Investors are pricing in a crisis.
With concerns about a hard landing in China playing the starring role in the risk-off environment that’s dominated so far in 2016, it’s no surprise that equities in the world’s second-largest economy have fared particularly poorly.
In local-currency terms, the Shanghai Composite is down almost 17 percent this year, far underperforming the MSCI World Index’s 7.5 percent retreat.
Echoes of 1934 are thundering with increasing intensity.
In 1934, United States President Franklin Delano Roosevelt outlawed the private ownership of gold. After confiscating billions in bullion, Roosevelt shocked the world by revaluing it. The cost for an ounce of gold, previously set at $20.67, was suddenly $35. Overnight, Roosevelt devalued the dollar by 69 percent.
The president told the country that it was a radical effort to stimulate America’s economy. A cheaper dollar would make America’s exports less expensive and help American companies sell more products to the rest of the world, he said. More money would flow into America, and more jobs would be created.
It did those things. And it also marched the world another giant step closer to war. Continue reading
With the Federal Reserve printing trillions upon trillions of dollars to keep the economic system afloat, many investors and financial pundits have surmised that the fundamental economic problems facing the United States during the crash of 2008 have been resolved. Stocks are, after all, at historic highs. Continue reading
China has entered the global monetary-easing fray, along with more than a dozen other economies, after its central bank surprised investors by cutting reserve requirements 50 basis points to spur lending and combat deflation. But Beijing may be raring for an even bigger and more perilous fight — in the currency markets.
At the same time, something else is afoot in Beijing could have even greater global impact. The central bank is cooking up measures to widen the band in which its currency trades. People’s Bank of China officials say it’s about limiting volatility as capital zooms in and out of the economy. Let’s call it what it really is: the first step toward yuan depreciation and currency war. Continue reading
“There is no means of avoiding the final collapse of a boom brought about by credit expansion. The alternative is only whether the crisis should come sooner as a result of a voluntary abandonment of further credit expansion, or later as a final and total catastrophe of the currency system involved.” – Ludwig von Mises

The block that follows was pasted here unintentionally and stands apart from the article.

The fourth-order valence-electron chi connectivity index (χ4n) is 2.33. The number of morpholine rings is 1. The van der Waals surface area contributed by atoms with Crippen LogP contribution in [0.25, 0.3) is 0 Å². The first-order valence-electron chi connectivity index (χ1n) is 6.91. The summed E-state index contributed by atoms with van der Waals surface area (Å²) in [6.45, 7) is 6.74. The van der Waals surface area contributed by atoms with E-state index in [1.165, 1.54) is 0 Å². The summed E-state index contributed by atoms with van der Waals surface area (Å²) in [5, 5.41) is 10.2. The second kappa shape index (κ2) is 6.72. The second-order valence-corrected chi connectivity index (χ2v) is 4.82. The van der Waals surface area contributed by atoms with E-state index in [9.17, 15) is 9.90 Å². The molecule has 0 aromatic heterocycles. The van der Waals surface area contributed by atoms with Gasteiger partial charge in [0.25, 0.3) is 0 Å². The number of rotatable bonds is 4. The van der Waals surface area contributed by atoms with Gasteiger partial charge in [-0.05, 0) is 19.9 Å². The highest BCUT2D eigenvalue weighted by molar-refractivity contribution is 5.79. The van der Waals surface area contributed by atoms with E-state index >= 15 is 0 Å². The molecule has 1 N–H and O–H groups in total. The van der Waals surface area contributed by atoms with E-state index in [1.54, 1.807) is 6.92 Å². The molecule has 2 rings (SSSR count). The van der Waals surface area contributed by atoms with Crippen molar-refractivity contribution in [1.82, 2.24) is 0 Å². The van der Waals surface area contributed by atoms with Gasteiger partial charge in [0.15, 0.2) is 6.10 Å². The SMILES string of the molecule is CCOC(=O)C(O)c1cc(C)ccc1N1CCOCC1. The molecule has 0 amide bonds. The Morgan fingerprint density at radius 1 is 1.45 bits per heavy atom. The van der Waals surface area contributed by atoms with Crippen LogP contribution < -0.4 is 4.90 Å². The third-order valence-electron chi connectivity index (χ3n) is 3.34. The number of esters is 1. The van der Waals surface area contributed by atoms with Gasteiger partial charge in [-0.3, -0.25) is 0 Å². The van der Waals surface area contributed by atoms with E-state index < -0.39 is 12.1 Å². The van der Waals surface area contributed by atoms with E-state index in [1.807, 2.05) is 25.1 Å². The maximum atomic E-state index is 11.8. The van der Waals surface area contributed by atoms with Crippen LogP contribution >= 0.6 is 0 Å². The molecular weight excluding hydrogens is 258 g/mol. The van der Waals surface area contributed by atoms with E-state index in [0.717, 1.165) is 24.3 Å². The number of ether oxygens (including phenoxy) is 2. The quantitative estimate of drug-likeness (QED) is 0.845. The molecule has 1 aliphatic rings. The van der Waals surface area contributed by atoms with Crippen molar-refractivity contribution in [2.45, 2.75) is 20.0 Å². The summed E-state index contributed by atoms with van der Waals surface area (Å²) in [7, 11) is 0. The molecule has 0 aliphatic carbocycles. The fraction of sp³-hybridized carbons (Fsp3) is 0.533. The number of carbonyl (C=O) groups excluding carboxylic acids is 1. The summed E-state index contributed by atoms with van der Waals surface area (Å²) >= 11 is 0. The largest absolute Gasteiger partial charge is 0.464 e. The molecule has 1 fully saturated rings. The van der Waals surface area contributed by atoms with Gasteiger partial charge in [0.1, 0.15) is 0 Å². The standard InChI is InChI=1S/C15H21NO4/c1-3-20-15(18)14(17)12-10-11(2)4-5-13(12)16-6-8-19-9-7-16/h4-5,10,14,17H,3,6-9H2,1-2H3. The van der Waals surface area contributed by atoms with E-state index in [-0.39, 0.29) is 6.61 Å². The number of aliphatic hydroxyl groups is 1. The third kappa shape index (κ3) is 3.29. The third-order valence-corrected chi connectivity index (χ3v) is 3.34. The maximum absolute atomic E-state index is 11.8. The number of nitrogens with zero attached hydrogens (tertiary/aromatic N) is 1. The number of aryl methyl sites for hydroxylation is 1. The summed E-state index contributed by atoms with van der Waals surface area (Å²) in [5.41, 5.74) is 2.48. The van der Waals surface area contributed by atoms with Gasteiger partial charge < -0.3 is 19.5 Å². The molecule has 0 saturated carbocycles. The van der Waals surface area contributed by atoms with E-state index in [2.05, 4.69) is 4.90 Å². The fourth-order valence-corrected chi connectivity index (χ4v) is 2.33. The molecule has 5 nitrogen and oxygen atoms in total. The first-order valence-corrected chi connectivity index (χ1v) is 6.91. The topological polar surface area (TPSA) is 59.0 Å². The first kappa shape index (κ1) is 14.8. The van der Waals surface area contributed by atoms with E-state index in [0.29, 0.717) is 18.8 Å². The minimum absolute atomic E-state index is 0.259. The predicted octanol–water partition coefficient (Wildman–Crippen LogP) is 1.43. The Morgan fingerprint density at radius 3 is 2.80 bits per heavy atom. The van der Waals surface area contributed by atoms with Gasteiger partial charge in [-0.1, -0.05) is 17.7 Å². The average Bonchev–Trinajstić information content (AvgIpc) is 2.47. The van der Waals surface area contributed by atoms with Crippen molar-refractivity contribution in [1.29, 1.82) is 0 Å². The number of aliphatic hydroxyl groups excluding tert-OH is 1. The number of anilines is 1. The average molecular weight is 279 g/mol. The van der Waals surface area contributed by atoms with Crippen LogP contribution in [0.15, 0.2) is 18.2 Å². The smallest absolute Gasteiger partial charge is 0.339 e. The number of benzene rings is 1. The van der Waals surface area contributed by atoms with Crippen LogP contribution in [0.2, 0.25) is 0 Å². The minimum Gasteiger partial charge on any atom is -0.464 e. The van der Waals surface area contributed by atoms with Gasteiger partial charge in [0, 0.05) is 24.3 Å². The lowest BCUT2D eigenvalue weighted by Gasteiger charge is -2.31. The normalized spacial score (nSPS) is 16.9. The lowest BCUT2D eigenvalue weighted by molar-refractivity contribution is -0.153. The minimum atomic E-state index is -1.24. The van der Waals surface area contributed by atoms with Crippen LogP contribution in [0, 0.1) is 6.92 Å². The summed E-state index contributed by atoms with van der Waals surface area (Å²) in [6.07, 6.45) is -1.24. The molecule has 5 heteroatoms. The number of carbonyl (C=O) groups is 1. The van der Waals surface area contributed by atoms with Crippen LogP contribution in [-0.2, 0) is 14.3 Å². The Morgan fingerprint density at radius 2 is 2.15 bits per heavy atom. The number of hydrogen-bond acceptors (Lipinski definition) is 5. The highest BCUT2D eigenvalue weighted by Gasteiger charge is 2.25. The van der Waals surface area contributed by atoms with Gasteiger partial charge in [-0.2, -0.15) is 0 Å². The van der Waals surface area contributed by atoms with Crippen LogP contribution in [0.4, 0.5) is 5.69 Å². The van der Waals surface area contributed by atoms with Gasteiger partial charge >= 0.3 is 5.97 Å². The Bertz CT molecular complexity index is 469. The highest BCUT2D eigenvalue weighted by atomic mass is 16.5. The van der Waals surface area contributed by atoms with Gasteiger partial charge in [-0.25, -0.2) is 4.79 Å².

The surreal nature of this world as we enter 2015 feels like being trapped in a Fellini movie. The .1% party like it’s 1999, central bankers not only don’t take away the punch bowl – they spike it with 200% grain alcohol, the purveyors of propaganda in the mainstream media encourage the party to reach Caligula orgy levels, the captured political class and their government apparatchiks propagate manipulated and massaged economic data to convince the masses their standard of living isn’t really deteriorating, and the entire façade is supposedly validated by all-time highs in the stock market. It’s nothing but mass delusion perpetuated by the issuance of prodigious amounts of debt by central bankers around the globe. And nowhere has the obliteration of a currency through money printing been more flagrant than in the land of the setting sun – Japan. The leaders of this former economic juggernaut have chosen to commit hari-kari on behalf of the Japanese people, while enriching the elite, insiders, bankers, and their global banking co-conspirators. Continue reading
Earlier this evening China’s State Administration of Foreign Exchange’s (SAFE) Wang Yungui noted “the impact of the Russian Ruble depreciation was unclear yet, and, as Bloomberg reported, “SAFE is closely watching Ruble’s depreciation and encouraging companies to hedge Ruble risks.” His comments also echoed the ongoing FXFX reform agenda aimed at increasing Yuan flexibility which The South China Morning Post then hinted in a story entitled “Russia may seek China help to deal with crisis,” which which noted that Russia could fall back on its 150 billion yuan ($24 billion) currency swap agreement with China if the ruble continues to plunge, that was signed in October. Furthermore, two bankers close to the PBOC reportedly said the swap-line was meant to reduce the role of the US dollar if China and Russia need to help each other overcome a liquidity squeeze. Continue reading
Southern Europe’s cash-strapped governments are courting wealthy Chinese homebuyers, seeking to bolster their battered real estate markets by offering visas to those who purchase prime properties.
Cyprus, Greece and Portugal are providing resident permits to foreign buyers, while Spain is about to adopt a similar measure. The chance to purchase a home at depressed prices in southern Europe and gain what’s known as a golden visa is mostly being sold to Chinese investors, according to brokers. Continue reading
(Reuters) – Major emerging-market economies are paying close attention to “new and complex” developments in global financial markets and want closer coordination of their macroeconomic policies, a diplomatic source briefed on the matter told Reuters on Monday.
Brazilian President Dilma Rousseff and her Chinese counterpart, Xi Jinping, discussed ways to strengthen policy coordination on Monday in a telephone conversation, said the official, who asked not to be identified. Continue reading